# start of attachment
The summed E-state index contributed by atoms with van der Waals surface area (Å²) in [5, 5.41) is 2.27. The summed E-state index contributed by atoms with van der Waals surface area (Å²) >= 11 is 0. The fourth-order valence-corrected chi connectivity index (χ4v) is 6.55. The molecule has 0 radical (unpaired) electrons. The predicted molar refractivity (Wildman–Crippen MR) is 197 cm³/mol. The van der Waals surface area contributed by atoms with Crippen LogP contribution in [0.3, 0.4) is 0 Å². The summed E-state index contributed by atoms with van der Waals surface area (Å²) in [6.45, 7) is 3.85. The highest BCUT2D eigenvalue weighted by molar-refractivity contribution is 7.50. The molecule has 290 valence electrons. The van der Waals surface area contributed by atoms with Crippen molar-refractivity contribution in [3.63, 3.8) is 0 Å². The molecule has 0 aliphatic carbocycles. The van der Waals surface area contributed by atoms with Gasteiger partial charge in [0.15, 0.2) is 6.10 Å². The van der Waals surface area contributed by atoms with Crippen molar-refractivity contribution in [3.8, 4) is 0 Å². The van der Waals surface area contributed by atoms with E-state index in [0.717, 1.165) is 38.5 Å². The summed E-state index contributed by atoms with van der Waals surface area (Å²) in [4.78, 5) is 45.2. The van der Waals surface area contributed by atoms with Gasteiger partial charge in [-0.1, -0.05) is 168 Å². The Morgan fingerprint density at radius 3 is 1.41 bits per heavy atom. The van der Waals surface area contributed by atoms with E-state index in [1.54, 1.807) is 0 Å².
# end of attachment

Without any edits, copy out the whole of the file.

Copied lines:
The summed E-state index contributed by atoms with van der Waals surface area (Å²) in [5, 5.41) is 2.27. The summed E-state index contributed by atoms with van der Waals surface area (Å²) >= 11 is 0. The fourth-order valence-corrected chi connectivity index (χ4v) is 6.55. The molecule has 0 radical (unpaired) electrons. The predicted molar refractivity (Wildman–Crippen MR) is 197 cm³/mol. The van der Waals surface area contributed by atoms with Crippen LogP contribution in [0.3, 0.4) is 0 Å². The summed E-state index contributed by atoms with van der Waals surface area (Å²) in [6.45, 7) is 3.85. The highest BCUT2D eigenvalue weighted by molar-refractivity contribution is 7.50. The molecule has 290 valence electrons. The van der Waals surface area contributed by atoms with Crippen molar-refractivity contribution in [3.63, 3.8) is 0 Å². The molecule has 0 aliphatic carbocycles. The van der Waals surface area contributed by atoms with Gasteiger partial charge in [0.15, 0.2) is 6.10 Å². The van der Waals surface area contributed by atoms with Crippen molar-refractivity contribution in [3.8, 4) is 0 Å². The van der Waals surface area contributed by atoms with E-state index in [0.717, 1.165) is 38.5 Å². The summed E-state index contributed by atoms with van der Waals surface area (Å²) in [4.78, 5) is 45.2. The van der Waals surface area contributed by atoms with Gasteiger partial charge in [-0.1, -0.05) is 168 Å². The Morgan fingerprint density at radius 3 is 1.41 bits per heavy atom. The van der Waals surface area contributed by atoms with E-state index in [1.54, 1.807) is 0 Å².